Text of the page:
As we gear up our LSAT preparation again for the September LSAT, I thought we could brush up on our quantity statement techniques. There are two types of quantity statements: “some” and “most.” Today, I want to go over the former.
In our world of LSAT prep, “some” means “at least one.” Often you will run into a “some” statement and the word “some” will not be present. But, you will know that it is a “some” statement because the meaning of the quantity word or phrase will be “at least one.”
For instance, all of the following statements constitute “some” statements. The quantity word or phrase that helps point out that it is a “some” statement is bolded.
(1) Often, people in this district ride their bikes to work
(2) Sandra will sometimes eat peanut butter.
(3) Many of the people who took Chemistry also took Biology.
(4) There is at least one person in Mr. Kubrick’s class that has a nut allergy.
(5) Half of those in Econ 101 also speak fluent French.
All the words and phrases in bold mean “at least one.” Some make arguments that “often” and “many” fall under the “most” quantity category. But, while “often” and “many” could be considered “most,” i.e. greater than 50%, they will always be considered “some.” Thus, we equate “often” and “many” with “some.” A lot of students also get nervous around considering “half” a “some” quantity word. “Most” statements refer to “more than half.” Thus, “half” is considered a “some” statement.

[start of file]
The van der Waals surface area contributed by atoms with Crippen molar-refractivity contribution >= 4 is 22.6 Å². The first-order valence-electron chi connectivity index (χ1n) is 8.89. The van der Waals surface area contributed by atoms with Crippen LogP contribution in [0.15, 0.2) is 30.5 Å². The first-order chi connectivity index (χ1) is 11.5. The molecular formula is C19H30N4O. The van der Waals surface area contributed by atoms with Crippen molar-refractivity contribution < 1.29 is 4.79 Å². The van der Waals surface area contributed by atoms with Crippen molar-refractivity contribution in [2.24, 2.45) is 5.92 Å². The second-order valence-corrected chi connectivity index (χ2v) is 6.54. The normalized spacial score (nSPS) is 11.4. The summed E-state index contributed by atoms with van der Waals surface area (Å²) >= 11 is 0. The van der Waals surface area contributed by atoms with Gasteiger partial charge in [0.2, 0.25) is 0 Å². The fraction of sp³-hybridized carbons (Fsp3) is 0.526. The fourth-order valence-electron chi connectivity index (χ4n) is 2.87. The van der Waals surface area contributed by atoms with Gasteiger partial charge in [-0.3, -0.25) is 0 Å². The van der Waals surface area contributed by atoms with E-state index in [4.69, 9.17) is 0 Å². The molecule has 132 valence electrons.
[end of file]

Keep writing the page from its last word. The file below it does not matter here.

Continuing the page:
Now let’s try to diagram the following example:
“Some people who like strawberries are allergic to eggs.”
It’s important to note that “some” statements, unlike Sufficient & Necessary (S&N) statements, do not have contrapositives. We can, however, switch the left and right-hand-side variable without negating, like so:
This reads: “Some people who are allergic to eggs like strawberries.”
Now, what can we “combine” a “some” statement with? We can never combine a “some” statement with another “some” statement. Likewise, we can never combine a “some” statement with a “most” statement. We can only ever combine a “some” statement with a S&N statement. This occurs when the right-hand-side variable of a “some” statement is the same as the sufficient condition of a S&N statement.
Some people who like strawberries are allergic to eggs. Everyone who likes strawberries also likes blueberries.
We will diagram like so:
LS ==> LB
not LB ==> not LS
We can take the second form of the quantity statement and combine it with the S&N statement like so:
AE-some-LS ==> LB
We can, therefore, conclude: “Some people who are allergic to eggs like blueberries.”
Easy, right? Now go one and try practicing some Logical Reasoning sections with “some” statements in them. I will make sure to revisit this concept with you in a few weeks to make sure we’ve really gotten the hang of it!